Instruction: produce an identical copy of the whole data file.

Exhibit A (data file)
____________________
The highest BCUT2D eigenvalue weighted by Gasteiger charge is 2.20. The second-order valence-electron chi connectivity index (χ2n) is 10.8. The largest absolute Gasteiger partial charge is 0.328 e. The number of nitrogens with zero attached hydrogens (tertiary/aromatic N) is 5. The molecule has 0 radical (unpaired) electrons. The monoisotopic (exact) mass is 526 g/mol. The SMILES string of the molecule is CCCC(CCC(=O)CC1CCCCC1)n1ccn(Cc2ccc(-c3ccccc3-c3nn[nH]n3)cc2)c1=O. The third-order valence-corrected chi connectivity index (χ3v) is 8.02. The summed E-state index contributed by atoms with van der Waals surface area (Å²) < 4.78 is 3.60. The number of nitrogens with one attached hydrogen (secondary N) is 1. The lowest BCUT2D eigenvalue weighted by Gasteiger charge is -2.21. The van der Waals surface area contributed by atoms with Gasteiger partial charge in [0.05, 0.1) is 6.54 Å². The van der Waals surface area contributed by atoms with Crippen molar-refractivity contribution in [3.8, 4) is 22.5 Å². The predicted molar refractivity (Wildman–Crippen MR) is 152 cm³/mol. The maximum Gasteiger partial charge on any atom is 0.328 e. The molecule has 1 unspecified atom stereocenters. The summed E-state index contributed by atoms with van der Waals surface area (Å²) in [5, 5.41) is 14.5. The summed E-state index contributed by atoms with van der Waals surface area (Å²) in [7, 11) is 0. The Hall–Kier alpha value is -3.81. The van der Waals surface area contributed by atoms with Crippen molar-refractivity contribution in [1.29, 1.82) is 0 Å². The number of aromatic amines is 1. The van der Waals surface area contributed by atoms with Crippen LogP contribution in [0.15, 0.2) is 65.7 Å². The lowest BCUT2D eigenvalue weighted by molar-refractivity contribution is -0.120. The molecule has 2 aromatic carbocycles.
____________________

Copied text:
The highest BCUT2D eigenvalue weighted by Gasteiger charge is 2.20. The second-order valence-electron chi connectivity index (χ2n) is 10.8. The largest absolute Gasteiger partial charge is 0.328 e. The number of nitrogens with zero attached hydrogens (tertiary/aromatic N) is 5. The molecule has 0 radical (unpaired) electrons. The monoisotopic (exact) mass is 526 g/mol. The SMILES string of the molecule is CCCC(CCC(=O)CC1CCCCC1)n1ccn(Cc2ccc(-c3ccccc3-c3nn[nH]n3)cc2)c1=O. The third-order valence-corrected chi connectivity index (χ3v) is 8.02. The summed E-state index contributed by atoms with van der Waals surface area (Å²) < 4.78 is 3.60. The number of nitrogens with one attached hydrogen (secondary N) is 1. The lowest BCUT2D eigenvalue weighted by Gasteiger charge is -2.21. The van der Waals surface area contributed by atoms with Gasteiger partial charge in [0.05, 0.1) is 6.54 Å². The van der Waals surface area contributed by atoms with Crippen molar-refractivity contribution in [3.8, 4) is 22.5 Å². The predicted molar refractivity (Wildman–Crippen MR) is 152 cm³/mol. The maximum Gasteiger partial charge on any atom is 0.328 e. The molecule has 1 unspecified atom stereocenters. The summed E-state index contributed by atoms with van der Waals surface area (Å²) in [5, 5.41) is 14.5. The summed E-state index contributed by atoms with van der Waals surface area (Å²) in [7, 11) is 0. The Hall–Kier alpha value is -3.81. The van der Waals surface area contributed by atoms with Crippen molar-refractivity contribution in [1.29, 1.82) is 0 Å². The number of aromatic amines is 1. The van der Waals surface area contributed by atoms with Crippen LogP contribution in [0.15, 0.2) is 65.7 Å². The lowest BCUT2D eigenvalue weighted by molar-refractivity contribution is -0.120. The molecule has 2 aromatic carbocycles.